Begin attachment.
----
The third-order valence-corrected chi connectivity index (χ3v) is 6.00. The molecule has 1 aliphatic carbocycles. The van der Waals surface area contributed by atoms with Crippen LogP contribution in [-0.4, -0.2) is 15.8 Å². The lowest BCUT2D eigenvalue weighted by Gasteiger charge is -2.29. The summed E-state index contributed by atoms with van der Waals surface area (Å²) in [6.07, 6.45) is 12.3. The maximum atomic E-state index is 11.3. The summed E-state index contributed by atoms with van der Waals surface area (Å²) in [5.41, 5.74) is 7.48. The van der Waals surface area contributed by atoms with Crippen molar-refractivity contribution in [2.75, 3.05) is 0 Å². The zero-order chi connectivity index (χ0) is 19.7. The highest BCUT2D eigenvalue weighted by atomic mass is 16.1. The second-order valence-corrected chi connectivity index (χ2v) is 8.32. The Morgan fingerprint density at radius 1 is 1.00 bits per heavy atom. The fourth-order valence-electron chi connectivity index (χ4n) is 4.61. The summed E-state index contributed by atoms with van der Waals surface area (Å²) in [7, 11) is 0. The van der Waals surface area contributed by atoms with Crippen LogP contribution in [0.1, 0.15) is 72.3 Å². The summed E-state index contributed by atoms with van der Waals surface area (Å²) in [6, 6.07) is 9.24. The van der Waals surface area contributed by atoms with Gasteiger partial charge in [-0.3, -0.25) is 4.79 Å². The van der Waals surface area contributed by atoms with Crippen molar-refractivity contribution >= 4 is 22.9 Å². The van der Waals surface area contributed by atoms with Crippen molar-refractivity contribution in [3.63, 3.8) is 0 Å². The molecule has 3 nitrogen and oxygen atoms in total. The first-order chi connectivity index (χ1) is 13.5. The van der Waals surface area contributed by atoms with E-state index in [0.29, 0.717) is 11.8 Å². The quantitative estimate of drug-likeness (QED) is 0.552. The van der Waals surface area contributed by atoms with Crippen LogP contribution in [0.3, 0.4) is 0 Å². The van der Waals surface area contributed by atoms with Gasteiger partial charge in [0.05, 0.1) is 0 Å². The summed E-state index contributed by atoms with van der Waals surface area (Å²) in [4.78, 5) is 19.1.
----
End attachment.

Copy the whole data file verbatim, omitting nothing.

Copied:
The third-order valence-corrected chi connectivity index (χ3v) is 6.00. The molecule has 1 aliphatic carbocycles. The van der Waals surface area contributed by atoms with Crippen LogP contribution in [-0.4, -0.2) is 15.8 Å². The lowest BCUT2D eigenvalue weighted by Gasteiger charge is -2.29. The summed E-state index contributed by atoms with van der Waals surface area (Å²) in [6.07, 6.45) is 12.3. The maximum atomic E-state index is 11.3. The summed E-state index contributed by atoms with van der Waals surface area (Å²) in [5.41, 5.74) is 7.48. The van der Waals surface area contributed by atoms with Crippen molar-refractivity contribution in [2.75, 3.05) is 0 Å². The zero-order chi connectivity index (χ0) is 19.7. The highest BCUT2D eigenvalue weighted by atomic mass is 16.1. The second-order valence-corrected chi connectivity index (χ2v) is 8.32. The Morgan fingerprint density at radius 1 is 1.00 bits per heavy atom. The fourth-order valence-electron chi connectivity index (χ4n) is 4.61. The summed E-state index contributed by atoms with van der Waals surface area (Å²) in [7, 11) is 0. The van der Waals surface area contributed by atoms with Crippen LogP contribution in [0.1, 0.15) is 72.3 Å². The summed E-state index contributed by atoms with van der Waals surface area (Å²) in [6, 6.07) is 9.24. The van der Waals surface area contributed by atoms with Gasteiger partial charge in [-0.3, -0.25) is 4.79 Å². The van der Waals surface area contributed by atoms with Crippen molar-refractivity contribution >= 4 is 22.9 Å². The van der Waals surface area contributed by atoms with Crippen molar-refractivity contribution in [3.63, 3.8) is 0 Å². The molecule has 3 nitrogen and oxygen atoms in total. The first-order chi connectivity index (χ1) is 13.5. The van der Waals surface area contributed by atoms with E-state index in [0.29, 0.717) is 11.8 Å². The quantitative estimate of drug-likeness (QED) is 0.552. The van der Waals surface area contributed by atoms with Crippen LogP contribution in [0.3, 0.4) is 0 Å². The van der Waals surface area contributed by atoms with Gasteiger partial charge in [0.05, 0.1) is 0 Å². The summed E-state index contributed by atoms with van der Waals surface area (Å²) in [4.78, 5) is 19.1.